Lessons from frogs and Freds
A lifetime ago I found myself as a young therapist going to work in an office on the outskirts of Macon. Our office was housed next to an apartment complex complete with a manmade pond so the residents could do whatever residents do with manmade ponds. That pond and the landscaped grounds of the complex were a nice view for us therapist types who needed a brain break and some fresh air. Except we rarely took in the view. There was something else always capturing our attention.
Outside our backdoor was a five-gallon bucket which had collected rainwater for a significant amount of time. The bucket was left over from construction work done sometime earlier. It not only collected rain, but it also collected cigarette butts. Stagnant rainwater and hot humid summers brew up a sludge soup complete with its own smell. At some point, a resident came to make this sludge bucket its home. For whatever reason, he had totally overlooked the nice pond next door and moved into the bucket.
My best friend, who I call Fred, first noticed the occupant. It was a frog who would submerge himself with his bulging eyes just above the sludge line. There was nothing about him that should have caused the emotional response he solicited, but Fred and I both had a sense of melancholia over him. There was something sad about our frog friend neither of us could put our finger on. He wasn’t hurt in anyway, he wasn’t deformed, and he certainly didn’t bother anybody just hanging out in his sludge bucket, but he still hit me and Fred both in the gut. Fred and I would go outside to take a break and some air. But there frog would be, sitting in his sludge, surrounded by cigarette butts and just steady watching us with his big eyes. He was always the center of attention. Soon we came to refer to him as Frog in a Sludge Bucket, because he was, well, a frog in a sludge bucket. We didn’t know why we always assumed he was sad, except he never moved and as far as we could tell he hadn’t used his jumping legs in quite some time. There is something mournful about a creature who gives up doing what he is made to do.
The construction workers came back. The cigarette butts grew in numbers, but Frog in Sludge Bucket was steady in his course. He never left. The filth would grow around him, and he would never see the purpose of giving up his residence. Fred and I made him a little frog ladder to get out, but he was never interested in our ladder, and seemingly never interested in making life better for himself. I am sad to say I, in my curiosity, threw several Hershey Kiss wrappers at him and poked him with a stick to see if I could get him to move, but alas, he was faithful to his sludge bucket.
After writing up clinical notes on a particularly tough case, I heard Fred walk out the back door and I followed her to get her opinion on the case. Frog in a Sludge Bucket was there as he always was. I ran my complicated family past Fred, and she began to give me her assessment. But I went deaf to Fred. My mind had clicked on the Frog. When Fred finished giving me her opinion on next steps with my family, I looked at her and said, “I know why Frog in a Sludge Bucket makes us so sad.” I explained to Fred what we had both known about that frog all along. “Fred, he makes us sad, because we are him. How many times have we bedded down in our own sludge bucket? How many times have we stayed right in the mess because it is simply too hard to try again? How many times have we literally been too afraid to move on, so we sit, dead still, trying to make a home in a place that was never designed to be our home? How many times have folks thrown their trash on us, poked at us and yet we know nothing but to wait until it is over? How many times has someone made us a ladder we refused to accept? And perhaps saddest of all, how many times have we accepted living in a sludge bucket when all along this great big pond awaits us, most assuredly with other frog friends, if only we had the courage to make a move?” Fred looked at me, and we joined in a teary-eyed moment. We looked at each other and just like that, there was no more confusion on why Frog in a Sludge Bucket haunted us. There was only one word between us. “Yep.”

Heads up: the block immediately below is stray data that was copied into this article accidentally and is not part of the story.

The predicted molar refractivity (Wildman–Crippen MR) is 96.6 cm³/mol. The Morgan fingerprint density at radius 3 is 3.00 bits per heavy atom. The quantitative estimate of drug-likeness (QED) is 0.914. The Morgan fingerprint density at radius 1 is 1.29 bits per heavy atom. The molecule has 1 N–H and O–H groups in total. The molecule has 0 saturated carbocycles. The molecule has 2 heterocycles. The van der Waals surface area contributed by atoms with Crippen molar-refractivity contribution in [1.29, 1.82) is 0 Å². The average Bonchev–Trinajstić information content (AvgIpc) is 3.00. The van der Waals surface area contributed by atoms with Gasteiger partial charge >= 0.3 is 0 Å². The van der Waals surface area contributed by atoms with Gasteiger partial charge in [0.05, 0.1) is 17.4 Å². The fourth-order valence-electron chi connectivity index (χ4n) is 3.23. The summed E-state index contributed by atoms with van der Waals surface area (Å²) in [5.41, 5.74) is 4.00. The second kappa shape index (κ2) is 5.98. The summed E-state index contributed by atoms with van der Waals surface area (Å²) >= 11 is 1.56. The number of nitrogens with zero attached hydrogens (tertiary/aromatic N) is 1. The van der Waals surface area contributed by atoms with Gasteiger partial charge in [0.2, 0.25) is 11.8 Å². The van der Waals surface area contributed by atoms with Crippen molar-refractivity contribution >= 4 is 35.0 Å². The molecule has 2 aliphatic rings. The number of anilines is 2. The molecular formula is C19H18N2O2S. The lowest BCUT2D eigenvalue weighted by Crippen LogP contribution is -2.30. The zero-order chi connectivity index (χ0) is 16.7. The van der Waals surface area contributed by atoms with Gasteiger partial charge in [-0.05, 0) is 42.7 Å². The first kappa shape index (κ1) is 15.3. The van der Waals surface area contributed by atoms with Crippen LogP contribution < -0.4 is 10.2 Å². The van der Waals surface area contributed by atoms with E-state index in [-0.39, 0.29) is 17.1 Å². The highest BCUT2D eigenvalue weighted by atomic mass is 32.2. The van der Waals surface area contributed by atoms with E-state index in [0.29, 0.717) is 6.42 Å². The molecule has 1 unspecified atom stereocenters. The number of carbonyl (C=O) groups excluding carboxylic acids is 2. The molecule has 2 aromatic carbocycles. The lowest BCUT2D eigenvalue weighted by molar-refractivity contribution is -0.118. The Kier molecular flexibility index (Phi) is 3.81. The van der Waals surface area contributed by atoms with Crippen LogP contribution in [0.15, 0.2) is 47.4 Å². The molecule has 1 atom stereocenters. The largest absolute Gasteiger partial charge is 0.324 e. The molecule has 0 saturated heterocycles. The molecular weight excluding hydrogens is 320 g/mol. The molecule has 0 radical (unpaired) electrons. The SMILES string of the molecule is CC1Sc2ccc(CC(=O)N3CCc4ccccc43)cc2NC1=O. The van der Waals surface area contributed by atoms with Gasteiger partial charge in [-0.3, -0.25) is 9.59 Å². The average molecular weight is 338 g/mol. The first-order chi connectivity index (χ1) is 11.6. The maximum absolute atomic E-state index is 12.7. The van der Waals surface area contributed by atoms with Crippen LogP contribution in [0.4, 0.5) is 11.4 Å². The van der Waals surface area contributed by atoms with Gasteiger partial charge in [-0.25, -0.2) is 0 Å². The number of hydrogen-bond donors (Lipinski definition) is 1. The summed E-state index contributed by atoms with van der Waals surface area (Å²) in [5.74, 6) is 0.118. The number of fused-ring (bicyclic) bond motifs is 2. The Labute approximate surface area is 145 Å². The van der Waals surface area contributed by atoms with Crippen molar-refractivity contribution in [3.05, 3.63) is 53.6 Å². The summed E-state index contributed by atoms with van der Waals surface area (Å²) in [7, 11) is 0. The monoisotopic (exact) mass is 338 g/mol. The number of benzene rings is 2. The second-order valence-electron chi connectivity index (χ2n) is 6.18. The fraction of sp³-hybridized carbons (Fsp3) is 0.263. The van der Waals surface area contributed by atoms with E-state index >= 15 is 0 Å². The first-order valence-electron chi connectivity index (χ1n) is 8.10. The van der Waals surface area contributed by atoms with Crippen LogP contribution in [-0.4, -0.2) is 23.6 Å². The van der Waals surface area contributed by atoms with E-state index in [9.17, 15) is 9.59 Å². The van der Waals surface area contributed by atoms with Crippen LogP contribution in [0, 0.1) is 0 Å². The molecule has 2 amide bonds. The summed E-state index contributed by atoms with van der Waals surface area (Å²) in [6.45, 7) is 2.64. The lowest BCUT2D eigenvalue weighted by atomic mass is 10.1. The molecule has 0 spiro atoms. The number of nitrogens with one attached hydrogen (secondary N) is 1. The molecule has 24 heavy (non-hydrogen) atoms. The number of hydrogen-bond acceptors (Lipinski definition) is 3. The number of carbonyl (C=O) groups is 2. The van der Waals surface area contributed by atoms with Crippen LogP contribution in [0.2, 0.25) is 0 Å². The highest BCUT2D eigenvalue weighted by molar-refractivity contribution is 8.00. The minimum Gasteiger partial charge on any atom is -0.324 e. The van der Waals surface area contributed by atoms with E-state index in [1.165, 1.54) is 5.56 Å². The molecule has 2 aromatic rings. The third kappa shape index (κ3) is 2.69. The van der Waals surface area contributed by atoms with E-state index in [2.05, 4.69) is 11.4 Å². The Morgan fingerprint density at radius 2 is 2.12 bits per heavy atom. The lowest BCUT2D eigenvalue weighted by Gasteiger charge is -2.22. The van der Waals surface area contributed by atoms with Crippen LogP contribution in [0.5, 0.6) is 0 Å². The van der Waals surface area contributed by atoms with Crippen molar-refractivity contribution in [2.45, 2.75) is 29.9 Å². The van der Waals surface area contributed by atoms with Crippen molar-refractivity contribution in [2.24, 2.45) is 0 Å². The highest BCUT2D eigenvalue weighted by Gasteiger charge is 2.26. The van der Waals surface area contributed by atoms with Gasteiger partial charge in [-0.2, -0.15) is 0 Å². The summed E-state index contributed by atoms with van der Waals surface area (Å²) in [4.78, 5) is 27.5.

Ever been Frog in a Sludge Bucket? Me too. Plenty. What would you do if you weren’t afraid? What would you do to get home to the place you know was designed for you? How long are you willing to hang out where people throw their trash on you? How strong are your jumping legs? Do you realize there is a pond for you within viewing distance? One so close you can even hear your friends and family calling for you?
I met Frog in a Sludge Bucket about 15 years ago. Fred is still my best friend. Occasionally, I tell her I am exhausted and have nothing left in my tank. I tell her I don’t want to keep on living like this but I don’t know how to stop. I tell her, “I don’t want to think, I don’t want to try, and I am too afraid to make a move.” Her response: “Get out of the bucket.” And then she brings a ladder. May we all be so lucky to learn lessons from frogs in a sludge bucket. May we always be loved by a Fred who brings the ladder. There is a pond waiting. There is always a pond. Get out of the bucket.
By: Leila Case Andersonville National Historic Cemetery in Andersonville is among the military cemeteries across the nation that participate in... read more